In conclusion, sunitinib seems to an effective and safe treatment option for Indian patients with advanced imatinib resistant GIST. These data, along with those reported earlier, can be used by Indian physicians to counsel their patients with this disease.

 
  References Top

1.
Hirota S, Isozaki K, Moriyama Y, Hashimoto K, Nishida T, Ishiguro S, et al. Gain-of-function mutations of c-kit in human gastrointestinal stromal tumors. Science 1998;279:577-80.  Back to cited text no. 1
    
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Heinrich MC, Corless CL, Demetri GD, Blanke CD, von Mehren M, Joensuu H, et al. Kinase mutations and imatinib response in patients with metastatic gastrointestinal stromal tumor. J Clin Oncol 2003;21:4342-9.  Back to cited text no. 3
    
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Blanke CD, Demetri GD, von Mehren M, Heinrich MC, Eisenberg B, Fletcher JA, et al. Long-term results from a randomized phase II trial of standard- versus higher-dose imatinib mesylate for patients with unresectable or metastatic gastrointestinal stromal tumors expressing KIT. J Clin Oncol 2008;26:620-5.  Back to cited text no. 10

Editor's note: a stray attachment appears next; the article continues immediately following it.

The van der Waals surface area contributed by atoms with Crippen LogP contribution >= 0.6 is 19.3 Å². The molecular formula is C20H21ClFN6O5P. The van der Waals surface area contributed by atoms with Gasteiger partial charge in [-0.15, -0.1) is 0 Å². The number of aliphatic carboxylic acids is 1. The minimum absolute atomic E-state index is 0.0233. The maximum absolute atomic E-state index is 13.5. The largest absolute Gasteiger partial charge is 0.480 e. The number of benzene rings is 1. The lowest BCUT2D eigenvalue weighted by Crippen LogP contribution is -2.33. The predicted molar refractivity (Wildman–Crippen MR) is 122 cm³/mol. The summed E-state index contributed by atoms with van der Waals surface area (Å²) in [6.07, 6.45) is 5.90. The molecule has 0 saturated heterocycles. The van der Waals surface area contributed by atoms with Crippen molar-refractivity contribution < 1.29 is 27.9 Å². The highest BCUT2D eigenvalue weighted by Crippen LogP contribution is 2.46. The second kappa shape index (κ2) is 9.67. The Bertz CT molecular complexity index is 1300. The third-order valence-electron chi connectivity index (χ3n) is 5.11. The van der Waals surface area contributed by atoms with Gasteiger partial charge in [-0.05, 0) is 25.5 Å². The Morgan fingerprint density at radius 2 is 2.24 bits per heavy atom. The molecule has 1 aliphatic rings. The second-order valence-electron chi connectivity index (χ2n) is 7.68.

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Van Glabbeke M, Verweij J, Casali PG, Le Cesne A, Hohenberger P, Ray-Coquard I, et al. Initial and late resistance to imatinib in advanced gastrointestinal stromal tumors are predicted by different prognostic factors: A European Organisation for Research and Treatment of Cancer-Italian Sarcoma Group-Australasian Gastrointestinal Trials Group study. J Clin Oncol 2005;23:5795-804.  Back to cited text no. 13
    
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Heinrich MC, Maki RG, Corless CL, Antonescu CR, Harlow A, Griffith D, et al. Primary and secondary kinase genotypes correlate with the biological and clinical activity of sunitinib in imatinib-resistant gastrointestinal stromal tumor. J Clin Oncol 2008;26:5352-9.  Back to cited text no. 20
    
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Chen YY, Yeh CN, Cheng CT, Chen TW, Rau KM, Jan YY, et al. Sunitinib for Taiwanese patients with gastrointestinal stromal tumor after imatinib treatment failure or intolerance. World J Gastroenterol 2011;17:2113-9.  Back to cited text no. 21
    
22.
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Swain SM, Im YH, Im SA, Chan V, Miles D, Knott A, et al. Safety profile of Pertuzumab with Trastuzumab and Docetaxel in patients from Asia with human epidermal growth factor receptor 2-positive metastatic breast cancer: Results from the phase III trial CLEOPATRA. Oncologist 2014;19:693-701.  Back to cited text no. 24
    


    Figures

  [Figure 1], [Figure 2]
 
 
    Tables

  [Table 1], [Table 2], [Table 3], [Table 4]